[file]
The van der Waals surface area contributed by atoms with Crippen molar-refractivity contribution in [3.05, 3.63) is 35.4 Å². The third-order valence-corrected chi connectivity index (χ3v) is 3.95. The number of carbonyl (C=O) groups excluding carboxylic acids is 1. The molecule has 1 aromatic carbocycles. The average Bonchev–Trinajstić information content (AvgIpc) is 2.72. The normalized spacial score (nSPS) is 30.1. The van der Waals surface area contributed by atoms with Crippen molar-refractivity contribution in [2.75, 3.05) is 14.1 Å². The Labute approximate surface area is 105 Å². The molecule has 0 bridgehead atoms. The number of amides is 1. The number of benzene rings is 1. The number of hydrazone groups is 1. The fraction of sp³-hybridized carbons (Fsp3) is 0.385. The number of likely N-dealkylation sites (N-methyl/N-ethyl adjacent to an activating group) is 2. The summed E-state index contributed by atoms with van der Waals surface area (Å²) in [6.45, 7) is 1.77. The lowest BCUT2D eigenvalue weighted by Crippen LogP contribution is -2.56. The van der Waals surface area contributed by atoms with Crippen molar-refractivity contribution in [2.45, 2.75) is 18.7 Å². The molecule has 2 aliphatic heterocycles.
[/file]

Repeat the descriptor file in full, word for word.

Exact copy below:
The van der Waals surface area contributed by atoms with Crippen molar-refractivity contribution in [3.05, 3.63) is 35.4 Å². The third-order valence-corrected chi connectivity index (χ3v) is 3.95. The number of carbonyl (C=O) groups excluding carboxylic acids is 1. The molecule has 1 aromatic carbocycles. The average Bonchev–Trinajstić information content (AvgIpc) is 2.72. The normalized spacial score (nSPS) is 30.1. The van der Waals surface area contributed by atoms with Crippen molar-refractivity contribution in [2.75, 3.05) is 14.1 Å². The Labute approximate surface area is 105 Å². The molecule has 0 bridgehead atoms. The number of amides is 1. The number of benzene rings is 1. The number of hydrazone groups is 1. The fraction of sp³-hybridized carbons (Fsp3) is 0.385. The number of likely N-dealkylation sites (N-methyl/N-ethyl adjacent to an activating group) is 2. The summed E-state index contributed by atoms with van der Waals surface area (Å²) in [6.45, 7) is 1.77. The lowest BCUT2D eigenvalue weighted by Crippen LogP contribution is -2.56. The van der Waals surface area contributed by atoms with Crippen molar-refractivity contribution in [2.45, 2.75) is 18.7 Å². The molecule has 2 aliphatic heterocycles.